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The statue of Sir John A. Macdonald is seen after being vandalized in Montreal, Friday, August 17, 2018.

Graham Hughes/THE CANADIAN PRESS

A towering statue of Sir John A. Macdonald in downtown Montreal has been drenched in red paint in an act of vandalism that coincides with a national reckoning over the legacy of Canada’s first prime minister.

Activists describing themselves as “anti-colonial” and “anti-racist” posted video of the overnight spray-painting, saying they acted in support of Victoria’s decision to remove a statue of Macdonald from the steps of its city hall.

“We demand that city authorities in Montreal take measures, similar to the City of Victoria, to remove the Macdonald monument,” the group said. It calls Macdonald “a white supremacist” who “directly contributed to the genocide of Indigenous peoples with the creation of the brutal residential schools system, as well as other measures meant to destroy native cultures and traditions.”

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The vandalism took place Thursday night despite the presence of numerous security cameras surrounding the 17-metre-high monument. The Macdonald statue is one of the most visible in the city. It stands on a columned pedestal in a square on busy René Lévesque Boulevard in the heart of the city’s business and tourist district.

Police said video captured the spray-painting, but not the people behind it.

“We don’t see any suspects, just the paint,” Montreal police spokesman Raphaël Bergeron said.

City workers were using low-pressure steam to remove the paint Friday and had completed most of the clean-up by midafternoon.

The attack on the Macdonald monument in Montreal comes amid a growing debate over how to view historical figures through a modern moral lens.

The legacy of Canada’s first prime minister has come under growing scrutiny over his role in the creation of the residential school system and his demeaning attitudes toward Indigenous people.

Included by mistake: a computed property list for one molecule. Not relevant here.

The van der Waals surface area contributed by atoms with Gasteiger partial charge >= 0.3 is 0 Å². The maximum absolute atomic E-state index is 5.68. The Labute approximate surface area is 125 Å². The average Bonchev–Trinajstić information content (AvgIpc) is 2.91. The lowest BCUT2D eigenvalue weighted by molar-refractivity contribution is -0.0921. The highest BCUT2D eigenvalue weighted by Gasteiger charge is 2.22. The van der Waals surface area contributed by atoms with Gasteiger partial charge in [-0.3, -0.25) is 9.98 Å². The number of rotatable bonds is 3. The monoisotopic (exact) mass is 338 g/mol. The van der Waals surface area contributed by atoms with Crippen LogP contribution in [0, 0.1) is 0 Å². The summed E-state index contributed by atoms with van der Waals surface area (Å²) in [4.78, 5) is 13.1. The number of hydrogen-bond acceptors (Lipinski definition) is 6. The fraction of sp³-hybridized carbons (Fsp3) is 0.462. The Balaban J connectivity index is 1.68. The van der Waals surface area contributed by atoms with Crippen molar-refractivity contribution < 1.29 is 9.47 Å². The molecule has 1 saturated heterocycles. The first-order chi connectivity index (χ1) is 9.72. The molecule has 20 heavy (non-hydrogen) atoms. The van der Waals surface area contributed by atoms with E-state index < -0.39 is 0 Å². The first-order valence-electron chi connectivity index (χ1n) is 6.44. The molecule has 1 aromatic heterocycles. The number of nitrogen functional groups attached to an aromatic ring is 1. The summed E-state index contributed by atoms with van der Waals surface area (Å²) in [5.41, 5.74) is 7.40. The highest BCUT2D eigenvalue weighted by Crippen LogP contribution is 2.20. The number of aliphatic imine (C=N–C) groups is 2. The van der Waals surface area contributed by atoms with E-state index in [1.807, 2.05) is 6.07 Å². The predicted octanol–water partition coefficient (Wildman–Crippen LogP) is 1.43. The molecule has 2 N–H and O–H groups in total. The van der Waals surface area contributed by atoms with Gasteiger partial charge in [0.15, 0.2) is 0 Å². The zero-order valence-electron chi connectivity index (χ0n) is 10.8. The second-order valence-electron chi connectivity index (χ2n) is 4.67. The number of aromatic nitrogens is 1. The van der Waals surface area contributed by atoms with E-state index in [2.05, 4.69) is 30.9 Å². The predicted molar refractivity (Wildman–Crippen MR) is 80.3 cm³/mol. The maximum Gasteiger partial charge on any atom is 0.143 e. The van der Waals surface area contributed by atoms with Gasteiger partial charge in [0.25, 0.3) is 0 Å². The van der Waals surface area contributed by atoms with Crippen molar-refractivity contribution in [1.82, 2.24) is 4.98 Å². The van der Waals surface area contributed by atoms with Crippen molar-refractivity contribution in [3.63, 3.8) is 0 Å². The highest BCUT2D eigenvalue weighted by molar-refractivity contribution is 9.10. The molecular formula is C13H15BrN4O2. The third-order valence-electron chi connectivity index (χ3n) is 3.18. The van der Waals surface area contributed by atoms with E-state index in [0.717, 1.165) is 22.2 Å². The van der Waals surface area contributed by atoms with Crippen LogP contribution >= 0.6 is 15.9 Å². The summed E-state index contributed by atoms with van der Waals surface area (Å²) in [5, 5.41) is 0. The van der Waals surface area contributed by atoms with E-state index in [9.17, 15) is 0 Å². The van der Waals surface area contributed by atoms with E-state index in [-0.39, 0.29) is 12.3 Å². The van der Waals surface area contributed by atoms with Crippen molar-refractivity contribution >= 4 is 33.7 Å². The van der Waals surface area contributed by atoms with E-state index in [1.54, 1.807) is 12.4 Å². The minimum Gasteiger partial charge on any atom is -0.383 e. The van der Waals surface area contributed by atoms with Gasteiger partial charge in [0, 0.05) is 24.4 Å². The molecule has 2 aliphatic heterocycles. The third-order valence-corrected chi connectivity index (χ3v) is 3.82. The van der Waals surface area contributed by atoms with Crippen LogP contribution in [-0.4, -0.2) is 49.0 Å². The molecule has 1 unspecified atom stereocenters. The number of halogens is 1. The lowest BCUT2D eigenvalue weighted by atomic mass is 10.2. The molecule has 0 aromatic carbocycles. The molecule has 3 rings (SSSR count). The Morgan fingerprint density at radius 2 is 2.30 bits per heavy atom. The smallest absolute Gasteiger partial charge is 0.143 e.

Montreal has given no sign it plans to rid the city of the high-profile Macdonald statue in Place du Canada, although successive administrations at city hall have made gestures of reconciliation with the Indigenous population. For example, the city has said it plans to rename Amherst Street after an Indigenous leader. Jeffery Amherst played a role in advocating germ warfare against native peoples in the 18th century.

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Macdonald’s monument has been a favourite target for vandals in Montreal over the years. Quebec separatist groups defaced it repeatedly in the 1960s. In 1992, vandals decapitated the statue on the anniversary of the hanging of Louis Riel, considered by some to be a Father of Confederation, but whom Macdonald decided should be executed as a traitor.

James Kimpan, a city employee who was removing paint from the statue on Friday, said it’s the fourth time he’s been called to the site to remove paint in a year. Vandals also struck last fall and twice this year, he said.

Still, Mr. Kimpan, a painter and restorer, said it’s wrong to remove the statue because of the leader’s controversial past.

“Yes, he was racist,” he said. “But we’ll never change history. Whether a person is good or bad won’t change history. And vandalizing won’t change history either. At least with a statue, you can know history.”

The City of Montreal said that while it is committed to "forging strong ties " with the native community, it is not considering taking down the Macdonald statue.

“The city is more concerned with adding testaments to native culture and history, rather than removing existing structures,” spokeswoman Marilyne Laroche said.

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She said the city expected to have the statue entirely cleaned up by Saturday.

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